North Myrtle Beach Police work to strengthen relations with Hispanic community

North Myrtle Beach Police work to strengthen relations with Hispanic community

NORTH MYRTLE BEACH, SC (WMBF) - Police departments around the country are working to connect with minority communities, including here in our area. The North Myrtle Beach Police Department is focusing on bridging the gap with the Hispanic community through faith outside of their regular shift.

"We community-police and that's what we do here, our community is a big part of us," North Myrtle Beach Policeman Sgt. John Griffin said.

Sgt. John Griffin with the NMBPD says the department is simply responding to the growing number of Hispanic residents in the area.

"There's a communication gap between the Hispanic community and our community," Sgt. John Griffin said, which is why police put together a program to allow the Hispanic community to be heard.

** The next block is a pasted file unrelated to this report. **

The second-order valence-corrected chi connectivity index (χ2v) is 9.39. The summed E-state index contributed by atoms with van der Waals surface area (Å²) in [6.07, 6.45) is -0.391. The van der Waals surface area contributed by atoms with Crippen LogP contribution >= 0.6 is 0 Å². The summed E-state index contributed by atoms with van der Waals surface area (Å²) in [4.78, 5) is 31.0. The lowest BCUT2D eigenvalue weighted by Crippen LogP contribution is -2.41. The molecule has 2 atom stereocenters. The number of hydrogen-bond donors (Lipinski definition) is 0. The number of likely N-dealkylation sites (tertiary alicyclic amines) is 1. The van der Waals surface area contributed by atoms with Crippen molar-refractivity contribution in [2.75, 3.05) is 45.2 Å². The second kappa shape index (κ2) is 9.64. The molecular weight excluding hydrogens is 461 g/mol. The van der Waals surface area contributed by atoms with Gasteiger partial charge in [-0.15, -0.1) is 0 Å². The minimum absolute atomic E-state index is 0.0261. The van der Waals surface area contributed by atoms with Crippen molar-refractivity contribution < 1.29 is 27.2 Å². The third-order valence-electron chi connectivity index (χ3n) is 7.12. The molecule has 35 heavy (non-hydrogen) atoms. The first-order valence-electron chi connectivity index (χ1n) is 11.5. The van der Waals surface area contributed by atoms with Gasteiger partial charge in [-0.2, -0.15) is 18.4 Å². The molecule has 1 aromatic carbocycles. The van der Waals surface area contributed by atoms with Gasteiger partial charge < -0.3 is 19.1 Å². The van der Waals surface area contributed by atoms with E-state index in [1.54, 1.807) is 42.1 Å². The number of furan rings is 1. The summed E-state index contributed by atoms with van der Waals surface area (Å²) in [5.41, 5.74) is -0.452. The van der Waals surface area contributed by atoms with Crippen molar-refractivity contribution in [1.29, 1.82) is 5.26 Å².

Now police are giving their time outside of work hours to find new ways to interact with the community.

"I go to the church and I show my police cars to the kids, so the kids can get more familiar with us," Sgt. John Griffin said.

Lissy Soto is the pastor's wife of the Iglesias de Dios Puente de Salvacion Church in North Myrtle Beach. She's joined forces with Sgt. John Griffin to help get the police department more involved.

"We use Christ to close that gap between the Hispanic community and the law enforcement," Lissy Soto said.

Although building trust isn't always easy for minority groups who sometimes feel police fail them, Soto says frequent visits from police officers make everyone feel more comfortable.

"Now that they know that the policeman do care in North Myrtle Beach, they now can communicate with them regardless if the police don't understand, they know that me, as the pastor's wife, knows English and Spanish where I can translate and help them out," Lissy Soto said, which is why the department wants to introduce new initiatives so residents won't always see their presence as a sign that something is wrong.

"No matter who they are, no matter their race, color, creed, ethnicity, religion, we want them to come to our department because our community is our department and our department is the community," Sgt. John Griffin said.

Sgt. Griffin says the department hopes to serve as a model for other departments looking to adopt similar policies. He says over time, he believes this effort will help strengthen the relationships between police and all ethnic communities here.

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